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Solving FIFA's messy VIP

Published:Friday | July 18, 2014 | 12:00 AM
Orville Higgins

By Orville Higgins

The World Cup is over and the post-mortems are coming in thick and fast. Lionel Messi's ears must be ringing. All the post-World Cup discussion seem centred on him. Despite his pedigree and status as one of the greatest players ever, he may also be one of the most criticised ever.

The decision by the FIFA technical committee to award him the Golden Ball award has come in for harsh criticism. Two former Argentine World Cup-winning greats have been at the forefront of it. Neither Mario Kempes nor Diego Maradona thought it was well deserved, with Maradona going so far as to say it was a marketing plan by FIFA. Whatever that is supposed to mean! With Maradona, you could always say it was a case of 'bad mind' because his is the throne that Messi is threatening. Not so with Kempes, who was clearly expressing a genuine sentiment. When the FIFA president himself expressed surprise, that merely added fuel to the fire.

The award is controversial, of that there can be doubt, and while previous winners of the Golden Ball have not enjoyed universal approval, none has generated more discussion. The reason for that is simple. Other winners were believed to have genuinely given their best. From Diego Forlan in 2010, Zinedine Zidane in 2006, going all the way back to Diego Maradona in 1986, the public generally felt that the winners had come to the tournament and had played as hard as they could. That was enough to appease the public. That is not the case here. All of those who felt Messi didn't deserve it are at one with the belief that he just didn't produce the display they were expecting. To a large extent, then, Messi wasn't being judged against his peers, but against his own standards.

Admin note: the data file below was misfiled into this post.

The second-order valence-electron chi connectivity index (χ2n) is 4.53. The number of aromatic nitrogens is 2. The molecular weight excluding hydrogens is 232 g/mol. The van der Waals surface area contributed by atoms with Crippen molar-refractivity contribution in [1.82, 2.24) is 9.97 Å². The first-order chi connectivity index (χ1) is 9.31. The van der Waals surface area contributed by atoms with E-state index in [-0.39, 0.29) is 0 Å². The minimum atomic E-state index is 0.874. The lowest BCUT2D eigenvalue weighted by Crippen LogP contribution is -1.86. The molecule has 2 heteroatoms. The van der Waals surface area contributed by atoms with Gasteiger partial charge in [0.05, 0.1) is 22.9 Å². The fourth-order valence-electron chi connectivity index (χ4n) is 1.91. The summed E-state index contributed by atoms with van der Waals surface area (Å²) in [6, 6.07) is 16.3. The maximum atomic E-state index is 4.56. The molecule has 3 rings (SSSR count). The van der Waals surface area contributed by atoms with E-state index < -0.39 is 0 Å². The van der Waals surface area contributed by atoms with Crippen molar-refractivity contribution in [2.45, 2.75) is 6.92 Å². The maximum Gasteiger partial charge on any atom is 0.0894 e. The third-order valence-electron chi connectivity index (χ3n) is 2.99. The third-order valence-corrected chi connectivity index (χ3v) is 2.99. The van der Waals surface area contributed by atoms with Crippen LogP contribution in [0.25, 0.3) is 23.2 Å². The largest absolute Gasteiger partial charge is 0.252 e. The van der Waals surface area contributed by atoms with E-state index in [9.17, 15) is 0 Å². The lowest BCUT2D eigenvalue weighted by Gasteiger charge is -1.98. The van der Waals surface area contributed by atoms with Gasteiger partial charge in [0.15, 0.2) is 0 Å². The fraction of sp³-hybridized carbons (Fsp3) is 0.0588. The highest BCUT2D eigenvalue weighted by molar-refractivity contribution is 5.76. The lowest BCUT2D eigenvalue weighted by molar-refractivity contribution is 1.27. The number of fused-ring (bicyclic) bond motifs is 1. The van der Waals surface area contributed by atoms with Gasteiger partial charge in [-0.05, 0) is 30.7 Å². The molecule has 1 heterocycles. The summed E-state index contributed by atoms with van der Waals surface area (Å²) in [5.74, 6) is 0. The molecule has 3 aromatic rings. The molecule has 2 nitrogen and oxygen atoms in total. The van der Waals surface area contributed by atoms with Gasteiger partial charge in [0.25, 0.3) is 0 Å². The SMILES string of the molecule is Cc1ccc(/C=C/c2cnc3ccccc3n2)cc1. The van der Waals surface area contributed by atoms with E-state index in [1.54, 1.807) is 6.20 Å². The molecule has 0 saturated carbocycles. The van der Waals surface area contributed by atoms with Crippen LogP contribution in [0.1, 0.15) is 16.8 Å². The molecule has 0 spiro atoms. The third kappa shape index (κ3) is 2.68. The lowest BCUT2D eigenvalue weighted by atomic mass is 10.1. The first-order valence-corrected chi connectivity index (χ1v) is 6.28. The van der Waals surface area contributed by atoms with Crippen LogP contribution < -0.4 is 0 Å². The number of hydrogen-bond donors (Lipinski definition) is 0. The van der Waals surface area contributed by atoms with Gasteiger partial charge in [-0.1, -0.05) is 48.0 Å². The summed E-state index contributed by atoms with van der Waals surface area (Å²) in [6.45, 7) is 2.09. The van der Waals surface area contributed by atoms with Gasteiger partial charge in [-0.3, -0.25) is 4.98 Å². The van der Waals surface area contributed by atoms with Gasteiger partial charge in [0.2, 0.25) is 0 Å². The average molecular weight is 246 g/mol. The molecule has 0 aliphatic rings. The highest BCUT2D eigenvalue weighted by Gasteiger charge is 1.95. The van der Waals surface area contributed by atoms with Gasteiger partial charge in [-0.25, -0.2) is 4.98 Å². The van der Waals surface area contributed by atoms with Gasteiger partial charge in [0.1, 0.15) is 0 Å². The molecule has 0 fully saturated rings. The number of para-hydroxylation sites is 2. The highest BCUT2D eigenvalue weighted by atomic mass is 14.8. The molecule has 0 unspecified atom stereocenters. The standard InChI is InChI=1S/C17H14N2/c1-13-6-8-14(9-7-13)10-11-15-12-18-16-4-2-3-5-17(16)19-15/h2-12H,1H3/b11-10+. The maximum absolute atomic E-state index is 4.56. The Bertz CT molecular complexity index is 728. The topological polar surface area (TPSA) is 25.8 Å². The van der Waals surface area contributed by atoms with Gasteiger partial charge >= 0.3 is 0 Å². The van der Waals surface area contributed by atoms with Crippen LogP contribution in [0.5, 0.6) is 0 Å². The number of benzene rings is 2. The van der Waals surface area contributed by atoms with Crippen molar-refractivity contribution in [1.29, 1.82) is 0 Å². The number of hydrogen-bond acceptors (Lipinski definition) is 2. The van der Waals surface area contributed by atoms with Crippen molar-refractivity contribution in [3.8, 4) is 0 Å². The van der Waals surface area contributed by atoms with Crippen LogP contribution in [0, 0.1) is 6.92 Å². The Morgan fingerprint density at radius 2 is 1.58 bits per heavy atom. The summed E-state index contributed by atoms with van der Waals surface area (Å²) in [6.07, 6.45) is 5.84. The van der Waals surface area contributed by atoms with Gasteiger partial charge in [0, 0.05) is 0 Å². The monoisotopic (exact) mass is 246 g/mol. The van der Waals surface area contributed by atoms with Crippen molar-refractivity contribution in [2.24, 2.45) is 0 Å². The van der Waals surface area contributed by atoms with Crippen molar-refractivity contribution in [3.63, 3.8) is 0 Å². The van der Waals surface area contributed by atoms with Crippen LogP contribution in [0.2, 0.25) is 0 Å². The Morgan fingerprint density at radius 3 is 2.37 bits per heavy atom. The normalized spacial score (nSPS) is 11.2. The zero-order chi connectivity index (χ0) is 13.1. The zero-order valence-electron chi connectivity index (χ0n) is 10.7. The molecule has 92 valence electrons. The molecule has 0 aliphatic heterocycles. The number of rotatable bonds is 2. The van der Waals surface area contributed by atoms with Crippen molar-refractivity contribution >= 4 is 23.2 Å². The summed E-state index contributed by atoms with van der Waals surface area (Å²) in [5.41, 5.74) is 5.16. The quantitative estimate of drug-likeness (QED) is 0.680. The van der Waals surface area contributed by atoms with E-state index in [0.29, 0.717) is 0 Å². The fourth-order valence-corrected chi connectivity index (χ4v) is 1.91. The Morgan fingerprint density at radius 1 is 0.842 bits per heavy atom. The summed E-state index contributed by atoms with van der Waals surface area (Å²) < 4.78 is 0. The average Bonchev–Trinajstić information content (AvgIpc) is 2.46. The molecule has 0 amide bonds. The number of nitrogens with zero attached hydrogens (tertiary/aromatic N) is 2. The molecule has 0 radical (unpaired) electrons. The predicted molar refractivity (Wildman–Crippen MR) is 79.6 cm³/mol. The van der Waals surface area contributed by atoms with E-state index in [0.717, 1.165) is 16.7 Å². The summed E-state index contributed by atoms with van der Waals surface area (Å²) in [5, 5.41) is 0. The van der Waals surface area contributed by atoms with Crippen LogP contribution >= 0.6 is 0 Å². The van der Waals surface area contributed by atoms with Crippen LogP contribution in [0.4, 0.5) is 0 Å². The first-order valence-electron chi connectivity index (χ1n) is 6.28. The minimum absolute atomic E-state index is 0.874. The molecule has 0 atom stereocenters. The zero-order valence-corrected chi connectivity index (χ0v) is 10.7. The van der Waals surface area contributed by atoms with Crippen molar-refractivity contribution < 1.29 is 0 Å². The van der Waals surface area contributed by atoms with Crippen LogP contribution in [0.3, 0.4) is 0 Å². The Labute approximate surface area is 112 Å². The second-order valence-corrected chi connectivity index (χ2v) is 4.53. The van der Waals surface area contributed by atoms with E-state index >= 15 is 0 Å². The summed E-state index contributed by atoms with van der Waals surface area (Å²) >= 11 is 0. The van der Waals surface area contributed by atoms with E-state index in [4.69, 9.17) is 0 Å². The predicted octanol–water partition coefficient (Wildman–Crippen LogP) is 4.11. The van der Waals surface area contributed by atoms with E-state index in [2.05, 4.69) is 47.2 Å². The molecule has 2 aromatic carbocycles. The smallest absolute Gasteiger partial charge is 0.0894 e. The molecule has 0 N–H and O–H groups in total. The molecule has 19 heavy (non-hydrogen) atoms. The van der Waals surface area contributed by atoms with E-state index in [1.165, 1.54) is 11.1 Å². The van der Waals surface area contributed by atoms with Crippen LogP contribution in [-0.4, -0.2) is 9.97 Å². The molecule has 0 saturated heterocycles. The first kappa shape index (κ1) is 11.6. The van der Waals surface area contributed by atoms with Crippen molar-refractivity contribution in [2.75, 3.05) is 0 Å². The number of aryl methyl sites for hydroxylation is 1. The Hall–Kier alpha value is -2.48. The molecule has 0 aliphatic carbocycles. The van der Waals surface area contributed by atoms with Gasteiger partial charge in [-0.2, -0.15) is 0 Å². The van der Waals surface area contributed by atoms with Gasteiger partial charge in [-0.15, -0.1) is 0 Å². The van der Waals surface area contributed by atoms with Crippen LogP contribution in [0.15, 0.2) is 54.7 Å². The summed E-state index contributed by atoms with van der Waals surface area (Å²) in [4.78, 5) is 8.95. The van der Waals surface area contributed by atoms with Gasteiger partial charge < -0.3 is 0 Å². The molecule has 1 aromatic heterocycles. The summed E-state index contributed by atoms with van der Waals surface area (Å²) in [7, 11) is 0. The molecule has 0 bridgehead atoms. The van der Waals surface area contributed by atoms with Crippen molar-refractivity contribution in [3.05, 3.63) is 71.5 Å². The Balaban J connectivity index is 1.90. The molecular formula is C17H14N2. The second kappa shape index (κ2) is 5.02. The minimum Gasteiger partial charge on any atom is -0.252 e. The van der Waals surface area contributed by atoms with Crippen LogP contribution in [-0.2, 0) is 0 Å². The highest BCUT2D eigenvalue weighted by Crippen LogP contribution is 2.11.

On the face of it, the award isn't as 'bramble' as some are making it out to be. Messi was right up there on the statistical sheet in terms of goalscoring, passes made, and chances created. If the Golden Ball is an MVP award instead of a best player award, then Messi was also right in the mix.

Crucial to team

It could be argued that he was just as crucial to advancing his side's cause as anybody else in the tournament. Still, we can't shake that nagging feeling that he didn't quite deliver. We wanted more. We wanted to see the Messi that played for Barcelona. We wanted that free-scoring machine, taking on all comers, being involved in virtually every attacking play. We didn't get that. What we got appeared to be only sporadic moments of brilliance.

I would have given that award to Messi's teammate, Javier Mascherano. The hard-tackling, no-nonsense defensive midfielder. He was the man that was the heart and soul of the Argentina team. Apart from his energy on the field, virtually in every minute of every game, he was the clear team leader, the one who was constantly trying to motivate teammates. When Messi could afford to amble or disappear through certain sections of certain games, Mascherano had no such luxury.

Until the final, he had won more tackles than any other player. Not only was he winning the ball, but prior to the final, he had made more passes than any other player. He was not merely winning balls, he was distributing them, too. Argentina's defence was always accepted as the weakest part of their game. Mascherano was the main reason Argentina ended up as arguably the top defensive team in the competition.

Mascherano, though, is not an attacking player; that would have worked against him. The player of the tournament almost always must be a man who has attacking responsibilities. When German keeper Oliver Kahn got it in 2002, that was a huge surprise. Not only spectators, but also high-profile football officials seem to give greater credence to what attacking players do than what defensive players do. This, of course, is wrong.

Maybe this is one area that FIFA can take some advice. Rather than one Golden Ball winner, they should have sectional prizes. Top striker, top attacking midfielder, top defensive midfielder, top defender, etc. You wouldn't eliminate controversy that way, but other deserving players would get their just recognition.

Orville Higgins is a sportscaster and talk-show host at KLAS ESPN Sport FM. Email feedback to